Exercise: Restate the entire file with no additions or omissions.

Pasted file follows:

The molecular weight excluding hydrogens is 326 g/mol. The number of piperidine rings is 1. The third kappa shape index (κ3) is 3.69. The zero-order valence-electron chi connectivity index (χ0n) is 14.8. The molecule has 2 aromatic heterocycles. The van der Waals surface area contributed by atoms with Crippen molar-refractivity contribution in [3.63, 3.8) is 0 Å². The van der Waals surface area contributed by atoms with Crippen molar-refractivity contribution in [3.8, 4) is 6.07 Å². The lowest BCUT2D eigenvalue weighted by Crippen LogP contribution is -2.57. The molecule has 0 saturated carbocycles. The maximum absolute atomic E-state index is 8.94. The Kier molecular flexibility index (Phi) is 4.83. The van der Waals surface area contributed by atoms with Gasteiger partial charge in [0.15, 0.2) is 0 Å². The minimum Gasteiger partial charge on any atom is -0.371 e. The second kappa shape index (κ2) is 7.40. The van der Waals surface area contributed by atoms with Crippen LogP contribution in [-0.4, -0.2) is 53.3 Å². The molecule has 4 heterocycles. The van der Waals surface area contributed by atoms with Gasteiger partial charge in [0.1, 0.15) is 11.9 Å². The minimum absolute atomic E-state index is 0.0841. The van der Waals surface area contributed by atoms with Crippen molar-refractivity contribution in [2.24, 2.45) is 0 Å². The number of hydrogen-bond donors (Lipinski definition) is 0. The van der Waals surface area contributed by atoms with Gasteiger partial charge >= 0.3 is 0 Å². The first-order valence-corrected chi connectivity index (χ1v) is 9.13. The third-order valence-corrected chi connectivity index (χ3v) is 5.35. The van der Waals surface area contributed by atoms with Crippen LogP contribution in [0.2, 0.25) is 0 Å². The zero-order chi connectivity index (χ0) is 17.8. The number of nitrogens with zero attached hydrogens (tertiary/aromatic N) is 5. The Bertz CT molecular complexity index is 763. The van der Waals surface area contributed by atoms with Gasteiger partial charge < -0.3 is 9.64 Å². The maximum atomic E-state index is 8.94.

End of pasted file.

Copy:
The molecular weight excluding hydrogens is 326 g/mol. The number of piperidine rings is 1. The third kappa shape index (κ3) is 3.69. The zero-order valence-electron chi connectivity index (χ0n) is 14.8. The molecule has 2 aromatic heterocycles. The van der Waals surface area contributed by atoms with Crippen molar-refractivity contribution in [3.63, 3.8) is 0 Å². The van der Waals surface area contributed by atoms with Crippen molar-refractivity contribution in [3.8, 4) is 6.07 Å². The lowest BCUT2D eigenvalue weighted by Crippen LogP contribution is -2.57. The molecule has 0 saturated carbocycles. The maximum absolute atomic E-state index is 8.94. The Kier molecular flexibility index (Phi) is 4.83. The van der Waals surface area contributed by atoms with Gasteiger partial charge in [0.15, 0.2) is 0 Å². The minimum Gasteiger partial charge on any atom is -0.371 e. The second kappa shape index (κ2) is 7.40. The van der Waals surface area contributed by atoms with Crippen LogP contribution in [-0.4, -0.2) is 53.3 Å². The molecule has 4 heterocycles. The van der Waals surface area contributed by atoms with Gasteiger partial charge in [0.1, 0.15) is 11.9 Å². The minimum absolute atomic E-state index is 0.0841. The van der Waals surface area contributed by atoms with Crippen molar-refractivity contribution in [2.24, 2.45) is 0 Å². The number of hydrogen-bond donors (Lipinski definition) is 0. The van der Waals surface area contributed by atoms with Gasteiger partial charge >= 0.3 is 0 Å². The first-order valence-corrected chi connectivity index (χ1v) is 9.13. The third-order valence-corrected chi connectivity index (χ3v) is 5.35. The van der Waals surface area contributed by atoms with Crippen LogP contribution in [0.2, 0.25) is 0 Å². The zero-order chi connectivity index (χ0) is 17.8. The number of nitrogens with zero attached hydrogens (tertiary/aromatic N) is 5. The Bertz CT molecular complexity index is 763. The van der Waals surface area contributed by atoms with Gasteiger partial charge < -0.3 is 9.64 Å². The maximum atomic E-state index is 8.94.